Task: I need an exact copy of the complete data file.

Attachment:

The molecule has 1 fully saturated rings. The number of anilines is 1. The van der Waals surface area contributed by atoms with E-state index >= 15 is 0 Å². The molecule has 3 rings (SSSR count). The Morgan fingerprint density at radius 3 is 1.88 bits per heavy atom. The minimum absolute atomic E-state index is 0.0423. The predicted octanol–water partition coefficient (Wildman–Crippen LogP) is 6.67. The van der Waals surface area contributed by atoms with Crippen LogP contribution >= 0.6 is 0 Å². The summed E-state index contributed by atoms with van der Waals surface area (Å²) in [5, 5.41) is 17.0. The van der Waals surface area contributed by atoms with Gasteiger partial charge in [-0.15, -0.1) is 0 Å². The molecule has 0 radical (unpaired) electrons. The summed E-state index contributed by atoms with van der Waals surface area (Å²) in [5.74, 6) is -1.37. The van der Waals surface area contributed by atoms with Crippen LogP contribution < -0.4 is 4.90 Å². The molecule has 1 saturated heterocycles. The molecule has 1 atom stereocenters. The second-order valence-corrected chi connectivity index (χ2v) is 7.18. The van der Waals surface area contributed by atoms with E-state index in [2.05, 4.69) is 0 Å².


The molecule has 1 fully saturated rings. The number of anilines is 1. The van der Waals surface area contributed by atoms with E-state index >= 15 is 0 Å². The molecule has 3 rings (SSSR count). The Morgan fingerprint density at radius 3 is 1.88 bits per heavy atom. The minimum absolute atomic E-state index is 0.0423. The predicted octanol–water partition coefficient (Wildman–Crippen LogP) is 6.67. The van der Waals surface area contributed by atoms with Crippen LogP contribution >= 0.6 is 0 Å². The summed E-state index contributed by atoms with van der Waals surface area (Å²) in [5, 5.41) is 17.0. The van der Waals surface area contributed by atoms with Gasteiger partial charge in [-0.15, -0.1) is 0 Å². The molecule has 0 radical (unpaired) electrons. The summed E-state index contributed by atoms with van der Waals surface area (Å²) in [5.74, 6) is -1.37. The van der Waals surface area contributed by atoms with Crippen LogP contribution < -0.4 is 4.90 Å². The molecule has 1 saturated heterocycles. The molecule has 1 atom stereocenters. The second-order valence-corrected chi connectivity index (χ2v) is 7.18. The van der Waals surface area contributed by atoms with E-state index in [2.05, 4.69) is 0 Å².